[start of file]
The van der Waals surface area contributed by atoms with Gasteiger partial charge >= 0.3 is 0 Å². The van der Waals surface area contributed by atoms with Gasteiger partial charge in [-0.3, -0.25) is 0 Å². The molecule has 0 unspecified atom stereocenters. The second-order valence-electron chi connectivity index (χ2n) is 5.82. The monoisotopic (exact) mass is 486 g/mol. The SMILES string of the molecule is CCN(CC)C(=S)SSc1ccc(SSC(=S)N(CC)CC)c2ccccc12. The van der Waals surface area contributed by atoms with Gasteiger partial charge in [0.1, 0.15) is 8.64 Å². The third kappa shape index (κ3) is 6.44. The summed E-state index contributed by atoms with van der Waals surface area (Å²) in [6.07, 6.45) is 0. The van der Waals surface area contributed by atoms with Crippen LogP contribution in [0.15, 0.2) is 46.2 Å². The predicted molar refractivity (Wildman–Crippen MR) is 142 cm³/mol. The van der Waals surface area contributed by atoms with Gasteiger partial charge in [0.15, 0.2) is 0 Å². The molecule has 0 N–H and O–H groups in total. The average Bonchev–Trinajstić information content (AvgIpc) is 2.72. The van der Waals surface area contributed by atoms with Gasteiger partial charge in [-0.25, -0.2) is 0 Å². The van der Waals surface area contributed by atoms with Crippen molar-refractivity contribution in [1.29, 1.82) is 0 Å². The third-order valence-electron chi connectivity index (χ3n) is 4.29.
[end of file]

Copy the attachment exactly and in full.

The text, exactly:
The van der Waals surface area contributed by atoms with Gasteiger partial charge >= 0.3 is 0 Å². The van der Waals surface area contributed by atoms with Gasteiger partial charge in [-0.3, -0.25) is 0 Å². The molecule has 0 unspecified atom stereocenters. The second-order valence-electron chi connectivity index (χ2n) is 5.82. The monoisotopic (exact) mass is 486 g/mol. The SMILES string of the molecule is CCN(CC)C(=S)SSc1ccc(SSC(=S)N(CC)CC)c2ccccc12. The van der Waals surface area contributed by atoms with Gasteiger partial charge in [0.1, 0.15) is 8.64 Å². The third kappa shape index (κ3) is 6.44. The summed E-state index contributed by atoms with van der Waals surface area (Å²) in [6.07, 6.45) is 0. The van der Waals surface area contributed by atoms with Crippen LogP contribution in [0.15, 0.2) is 46.2 Å². The predicted molar refractivity (Wildman–Crippen MR) is 142 cm³/mol. The van der Waals surface area contributed by atoms with Gasteiger partial charge in [0.15, 0.2) is 0 Å². The molecule has 0 N–H and O–H groups in total. The average Bonchev–Trinajstić information content (AvgIpc) is 2.72. The van der Waals surface area contributed by atoms with Gasteiger partial charge in [-0.25, -0.2) is 0 Å². The van der Waals surface area contributed by atoms with Crippen molar-refractivity contribution in [1.29, 1.82) is 0 Å². The third-order valence-electron chi connectivity index (χ3n) is 4.29.